Look, I get it. Sometimes employers are scared to keep in touch with staff who are off on maternity leave. They don’t want to be seen to be pressuring them.

But, remember! You absolutely can and should maintain reasonable contact with staff who are off on maternity leave. What’s reasonable? Well, that’s going to look different in each individual scenario. So, speak to your member of staff before they start their maternity leave and agree what reasonable contact will look like. Do they want regular updates or just a quick email for any major changes? And for goodness sake, if they do contact you, do not just ignore them!

One thing you should remember is that you must absolutely make sure they are included in any formal processes that might impact them (so, for example, redundancy processes).

  • After: manage the return to work properly

Imagine being a new mum and having your employer email you constantly asking “when you are coming back?” Remember, as a starting point, unless your employee tells you otherwise their maternity leave will last for the full 52 weeks. If they want to return earlier then they need to give you at least 8 weeks’ notice of this. So respect that. Obviously, you can have conversations with them about their potential return to work as part of your regular catch ups but it should very much be based on “have you had any ideas about returning to work? There is no pressure from us. We are here to support you.”

Imagine also, being that new mum expected to return on day one after maternity leave and. Poof! You must act like nothing had happened and you’ve never been off. That’s probably not going to work very well so I’d suggest working with staff returning from maternity leave to manage that process properly.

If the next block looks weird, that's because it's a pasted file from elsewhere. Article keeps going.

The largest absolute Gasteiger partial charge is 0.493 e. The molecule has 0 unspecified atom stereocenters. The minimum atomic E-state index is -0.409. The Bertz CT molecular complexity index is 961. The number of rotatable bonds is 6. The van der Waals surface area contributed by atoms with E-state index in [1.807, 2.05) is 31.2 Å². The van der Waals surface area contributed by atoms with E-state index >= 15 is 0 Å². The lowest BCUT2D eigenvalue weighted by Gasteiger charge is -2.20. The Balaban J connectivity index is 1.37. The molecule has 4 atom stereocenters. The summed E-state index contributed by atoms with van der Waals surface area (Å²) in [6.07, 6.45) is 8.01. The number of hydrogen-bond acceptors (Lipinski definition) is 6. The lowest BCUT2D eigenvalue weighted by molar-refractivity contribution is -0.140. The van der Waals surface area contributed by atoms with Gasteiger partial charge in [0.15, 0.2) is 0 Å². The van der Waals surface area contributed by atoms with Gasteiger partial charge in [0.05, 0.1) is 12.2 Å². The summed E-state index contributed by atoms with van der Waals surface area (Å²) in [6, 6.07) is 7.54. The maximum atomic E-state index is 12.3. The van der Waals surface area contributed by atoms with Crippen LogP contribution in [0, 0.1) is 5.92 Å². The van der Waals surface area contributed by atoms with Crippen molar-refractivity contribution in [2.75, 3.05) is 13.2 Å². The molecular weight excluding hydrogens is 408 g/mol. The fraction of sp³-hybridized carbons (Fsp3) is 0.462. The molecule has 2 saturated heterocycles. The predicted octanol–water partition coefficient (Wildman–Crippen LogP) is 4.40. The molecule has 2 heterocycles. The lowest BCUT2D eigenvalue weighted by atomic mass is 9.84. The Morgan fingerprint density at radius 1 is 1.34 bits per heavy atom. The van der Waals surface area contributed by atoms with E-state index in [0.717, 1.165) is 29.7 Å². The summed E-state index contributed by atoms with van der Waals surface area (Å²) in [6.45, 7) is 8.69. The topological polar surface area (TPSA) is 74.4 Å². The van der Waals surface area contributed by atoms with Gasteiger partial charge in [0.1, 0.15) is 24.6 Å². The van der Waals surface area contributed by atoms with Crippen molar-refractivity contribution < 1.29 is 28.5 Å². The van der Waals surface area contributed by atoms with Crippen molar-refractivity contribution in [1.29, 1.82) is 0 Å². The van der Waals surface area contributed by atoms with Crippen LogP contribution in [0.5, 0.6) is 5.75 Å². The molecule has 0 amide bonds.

It could be that they use their 10 KIT days or annual leave to gradually build up the work they’re doing. Try and work with them constructively to accommodate flexible working requests wherever you can. But if that’s not possible, then it could be something really simple like agreeing regular touchpoints as they return to work to make sure they’re fully up to speed with any changes and also to make sure they’re managing with the massive change. Again, you probably want to sit and talk to them about what that looks like – it’s a fine balance between being supportive and being completely overbearing/micromanaging them.

I think there’s one key theme throughout all of this: clear communication is key. Absolutely you should communicate in a sensitive way that feels natural to you, but whichever way you go about it, make sure you communicate clearly and effectively.

Why is this important? Well obviously you could risk messing up completely and land yourself with a claim for pregnancy and maternity discrimination (hello, Precept are here to help if that does happen) but more importantly, you’re just going to make your member of staff feel underappreciated and like complete rubbish. That’s not going to be the best way for them to welcome their baby into the world or to return to work is it? Putting a little bit of work into getting it right from the outset is going to save everybody from a world of pain in the long-run.

Hopefully the above helps to guide you with the way you need to be treating your employees on maternity leave. Believe me- if you set these foundations now and actually work with your employee during their maternity leave you will have a much happier employee and in turn one that wants to stick around and work hard.

If you have any questions on any of the above or want us to run through your maternity leave policy then please just give us a shout.

That’s it from me for now- but I will be back again soon!